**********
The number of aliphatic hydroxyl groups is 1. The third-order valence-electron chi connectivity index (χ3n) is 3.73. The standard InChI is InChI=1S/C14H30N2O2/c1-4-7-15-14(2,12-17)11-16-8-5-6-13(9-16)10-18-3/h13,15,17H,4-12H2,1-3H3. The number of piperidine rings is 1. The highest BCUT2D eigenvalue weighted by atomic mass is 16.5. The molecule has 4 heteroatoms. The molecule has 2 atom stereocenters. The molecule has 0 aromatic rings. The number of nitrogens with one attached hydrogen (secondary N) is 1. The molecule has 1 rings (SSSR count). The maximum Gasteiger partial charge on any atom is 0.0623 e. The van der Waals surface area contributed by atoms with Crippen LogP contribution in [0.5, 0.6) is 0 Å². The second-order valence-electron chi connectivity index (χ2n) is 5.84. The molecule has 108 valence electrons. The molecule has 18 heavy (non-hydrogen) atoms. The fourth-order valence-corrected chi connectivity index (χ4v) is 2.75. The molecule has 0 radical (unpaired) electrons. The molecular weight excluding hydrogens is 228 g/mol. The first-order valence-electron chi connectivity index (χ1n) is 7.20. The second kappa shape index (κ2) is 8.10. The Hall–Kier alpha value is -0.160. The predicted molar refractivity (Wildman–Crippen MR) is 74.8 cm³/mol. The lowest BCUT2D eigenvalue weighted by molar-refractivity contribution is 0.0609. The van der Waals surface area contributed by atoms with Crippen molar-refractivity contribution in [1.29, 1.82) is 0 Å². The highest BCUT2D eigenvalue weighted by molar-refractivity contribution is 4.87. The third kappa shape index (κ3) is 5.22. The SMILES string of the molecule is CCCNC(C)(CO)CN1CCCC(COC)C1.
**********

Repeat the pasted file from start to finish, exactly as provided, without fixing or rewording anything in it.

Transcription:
The number of aliphatic hydroxyl groups is 1. The third-order valence-electron chi connectivity index (χ3n) is 3.73. The standard InChI is InChI=1S/C14H30N2O2/c1-4-7-15-14(2,12-17)11-16-8-5-6-13(9-16)10-18-3/h13,15,17H,4-12H2,1-3H3. The number of piperidine rings is 1. The highest BCUT2D eigenvalue weighted by atomic mass is 16.5. The molecule has 4 heteroatoms. The molecule has 2 atom stereocenters. The molecule has 0 aromatic rings. The number of nitrogens with one attached hydrogen (secondary N) is 1. The molecule has 1 rings (SSSR count). The maximum Gasteiger partial charge on any atom is 0.0623 e. The van der Waals surface area contributed by atoms with Crippen LogP contribution in [0.5, 0.6) is 0 Å². The second-order valence-electron chi connectivity index (χ2n) is 5.84. The molecule has 108 valence electrons. The molecule has 18 heavy (non-hydrogen) atoms. The fourth-order valence-corrected chi connectivity index (χ4v) is 2.75. The molecule has 0 radical (unpaired) electrons. The molecular weight excluding hydrogens is 228 g/mol. The first-order valence-electron chi connectivity index (χ1n) is 7.20. The second kappa shape index (κ2) is 8.10. The Hall–Kier alpha value is -0.160. The predicted molar refractivity (Wildman–Crippen MR) is 74.8 cm³/mol. The lowest BCUT2D eigenvalue weighted by molar-refractivity contribution is 0.0609. The van der Waals surface area contributed by atoms with Crippen molar-refractivity contribution in [1.29, 1.82) is 0 Å². The highest BCUT2D eigenvalue weighted by molar-refractivity contribution is 4.87. The third kappa shape index (κ3) is 5.22. The SMILES string of the molecule is CCCNC(C)(CO)CN1CCCC(COC)C1.